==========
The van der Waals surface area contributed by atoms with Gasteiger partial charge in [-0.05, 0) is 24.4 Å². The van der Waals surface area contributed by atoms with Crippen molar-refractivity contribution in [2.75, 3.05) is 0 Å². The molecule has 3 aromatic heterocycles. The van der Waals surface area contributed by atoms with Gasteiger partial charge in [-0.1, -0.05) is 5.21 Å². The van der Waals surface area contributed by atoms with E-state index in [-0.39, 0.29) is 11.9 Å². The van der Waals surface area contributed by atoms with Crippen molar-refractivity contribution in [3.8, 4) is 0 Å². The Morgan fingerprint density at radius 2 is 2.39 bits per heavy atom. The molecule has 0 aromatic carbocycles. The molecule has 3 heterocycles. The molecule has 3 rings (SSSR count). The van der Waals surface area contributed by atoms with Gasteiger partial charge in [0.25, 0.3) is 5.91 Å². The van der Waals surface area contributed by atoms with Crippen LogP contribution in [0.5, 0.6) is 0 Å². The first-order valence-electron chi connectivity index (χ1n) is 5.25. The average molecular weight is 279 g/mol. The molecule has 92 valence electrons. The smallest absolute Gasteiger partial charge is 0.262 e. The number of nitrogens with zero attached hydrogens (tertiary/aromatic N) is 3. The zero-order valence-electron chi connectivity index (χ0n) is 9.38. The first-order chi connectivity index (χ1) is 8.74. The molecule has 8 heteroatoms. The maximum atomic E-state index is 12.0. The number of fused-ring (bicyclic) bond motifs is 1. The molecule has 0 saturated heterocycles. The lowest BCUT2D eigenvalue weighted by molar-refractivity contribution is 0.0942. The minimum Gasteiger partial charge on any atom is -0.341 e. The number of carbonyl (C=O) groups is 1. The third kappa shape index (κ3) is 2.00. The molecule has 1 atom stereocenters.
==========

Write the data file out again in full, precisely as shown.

The van der Waals surface area contributed by atoms with Gasteiger partial charge in [-0.05, 0) is 24.4 Å². The van der Waals surface area contributed by atoms with Crippen molar-refractivity contribution in [2.75, 3.05) is 0 Å². The molecule has 3 aromatic heterocycles. The van der Waals surface area contributed by atoms with Gasteiger partial charge in [-0.1, -0.05) is 5.21 Å². The van der Waals surface area contributed by atoms with E-state index in [-0.39, 0.29) is 11.9 Å². The van der Waals surface area contributed by atoms with Crippen molar-refractivity contribution in [3.8, 4) is 0 Å². The Morgan fingerprint density at radius 2 is 2.39 bits per heavy atom. The molecule has 0 aromatic carbocycles. The molecule has 3 heterocycles. The molecule has 3 rings (SSSR count). The van der Waals surface area contributed by atoms with Gasteiger partial charge in [0.25, 0.3) is 5.91 Å². The van der Waals surface area contributed by atoms with Crippen LogP contribution in [0.5, 0.6) is 0 Å². The first-order valence-electron chi connectivity index (χ1n) is 5.25. The average molecular weight is 279 g/mol. The molecule has 92 valence electrons. The smallest absolute Gasteiger partial charge is 0.262 e. The number of nitrogens with zero attached hydrogens (tertiary/aromatic N) is 3. The zero-order valence-electron chi connectivity index (χ0n) is 9.38. The first-order chi connectivity index (χ1) is 8.74. The molecule has 8 heteroatoms. The maximum atomic E-state index is 12.0. The number of fused-ring (bicyclic) bond motifs is 1. The molecule has 0 saturated heterocycles. The lowest BCUT2D eigenvalue weighted by molar-refractivity contribution is 0.0942. The minimum Gasteiger partial charge on any atom is -0.341 e. The number of carbonyl (C=O) groups is 1. The third kappa shape index (κ3) is 2.00. The molecule has 1 atom stereocenters.